An anticancer medication.
Information about Thioguanine
Thioguanine (also referred to as 6-thioguanine and as tioguanine) is a purine analogue that is used in the therapy of acute and chronic myelogenous leukemias.
Liver safety of Thioguanine
Thioguanine therapy is associated with minor, usually transient and asymptomatic elevations in serum aminotransferase levels and has also been linked to rare instances of cholestatic acute liver injury and to chronic liver injury, resulting in portal hypertension due to nodular regenerative hyperplasia.
Mechanism of action of Thioguanine
Thioguanine (thye" oh gwa' neen) is a thiopurine, a purine analogue and antimetabolite. It is a derivative of mercaptopurine (2-amino-6-mercaptopurine) and, like its parent molecule, inhibits purine metabolism, thus blocking DNA, RNA and subsequent protein synthesis. Thioguanine also has antiinflammatory activity.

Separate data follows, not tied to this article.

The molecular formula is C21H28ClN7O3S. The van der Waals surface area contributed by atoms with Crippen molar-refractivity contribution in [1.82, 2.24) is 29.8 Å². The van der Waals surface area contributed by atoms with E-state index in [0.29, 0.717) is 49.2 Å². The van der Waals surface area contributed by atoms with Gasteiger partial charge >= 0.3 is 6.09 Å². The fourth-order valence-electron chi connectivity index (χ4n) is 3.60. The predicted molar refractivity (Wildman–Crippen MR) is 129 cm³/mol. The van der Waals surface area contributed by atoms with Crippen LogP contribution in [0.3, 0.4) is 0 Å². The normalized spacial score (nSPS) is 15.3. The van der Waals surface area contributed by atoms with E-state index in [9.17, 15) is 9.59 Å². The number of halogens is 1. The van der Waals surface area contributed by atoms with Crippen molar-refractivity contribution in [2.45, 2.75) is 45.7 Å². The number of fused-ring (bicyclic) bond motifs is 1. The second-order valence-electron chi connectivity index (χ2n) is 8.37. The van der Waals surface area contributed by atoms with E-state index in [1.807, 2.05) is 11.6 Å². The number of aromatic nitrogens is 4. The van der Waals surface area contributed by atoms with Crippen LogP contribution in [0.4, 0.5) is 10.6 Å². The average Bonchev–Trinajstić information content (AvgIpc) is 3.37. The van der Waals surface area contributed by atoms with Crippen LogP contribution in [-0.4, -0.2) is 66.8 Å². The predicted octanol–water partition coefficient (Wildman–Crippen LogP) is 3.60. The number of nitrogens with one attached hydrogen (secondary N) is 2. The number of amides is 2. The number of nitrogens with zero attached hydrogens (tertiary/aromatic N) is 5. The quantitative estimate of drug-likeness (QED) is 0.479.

FDA approval information for Thioguanine
Thioguanine was approved for use in the United States in 1966 and is commonly used in the therapy of acute and chronic myelogenous (nonlymphocytic) leukemias. Thioguanine has also been used off-label to treat autoimmune diseases as a steroid sparing agent.
Dosage and administration for Thioguanine
Thioguanine is available generically and under the brand name of Tabloid as tablets of 40 mg. The usual dose is 1 to 3 mg per kilogram or 40 to 120 mg daily and it is typically given long term.
Side effects of Thioguanine
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